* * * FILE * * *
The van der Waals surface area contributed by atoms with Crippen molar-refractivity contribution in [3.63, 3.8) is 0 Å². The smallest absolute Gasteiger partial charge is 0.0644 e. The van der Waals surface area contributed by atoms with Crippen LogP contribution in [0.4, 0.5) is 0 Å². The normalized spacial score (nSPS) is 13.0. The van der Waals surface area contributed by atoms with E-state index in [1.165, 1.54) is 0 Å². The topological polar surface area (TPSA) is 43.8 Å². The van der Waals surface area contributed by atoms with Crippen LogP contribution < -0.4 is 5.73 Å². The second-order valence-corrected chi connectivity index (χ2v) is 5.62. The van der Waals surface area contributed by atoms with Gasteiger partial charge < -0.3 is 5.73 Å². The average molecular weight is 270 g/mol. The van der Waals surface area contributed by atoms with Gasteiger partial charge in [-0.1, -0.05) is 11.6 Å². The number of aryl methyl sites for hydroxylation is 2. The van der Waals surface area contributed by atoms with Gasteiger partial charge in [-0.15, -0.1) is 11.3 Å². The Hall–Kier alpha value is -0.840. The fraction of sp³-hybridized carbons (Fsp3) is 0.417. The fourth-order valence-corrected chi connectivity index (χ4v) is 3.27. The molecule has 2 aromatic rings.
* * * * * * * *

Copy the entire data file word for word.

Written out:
The van der Waals surface area contributed by atoms with Crippen molar-refractivity contribution in [3.63, 3.8) is 0 Å². The smallest absolute Gasteiger partial charge is 0.0644 e. The van der Waals surface area contributed by atoms with Crippen LogP contribution in [0.4, 0.5) is 0 Å². The normalized spacial score (nSPS) is 13.0. The van der Waals surface area contributed by atoms with E-state index in [1.165, 1.54) is 0 Å². The topological polar surface area (TPSA) is 43.8 Å². The van der Waals surface area contributed by atoms with Crippen LogP contribution < -0.4 is 5.73 Å². The second-order valence-corrected chi connectivity index (χ2v) is 5.62. The van der Waals surface area contributed by atoms with Gasteiger partial charge < -0.3 is 5.73 Å². The average molecular weight is 270 g/mol. The van der Waals surface area contributed by atoms with Gasteiger partial charge in [-0.1, -0.05) is 11.6 Å². The number of aryl methyl sites for hydroxylation is 2. The van der Waals surface area contributed by atoms with Gasteiger partial charge in [-0.15, -0.1) is 11.3 Å². The Hall–Kier alpha value is -0.840. The fraction of sp³-hybridized carbons (Fsp3) is 0.417. The fourth-order valence-corrected chi connectivity index (χ4v) is 3.27. The molecule has 2 aromatic rings.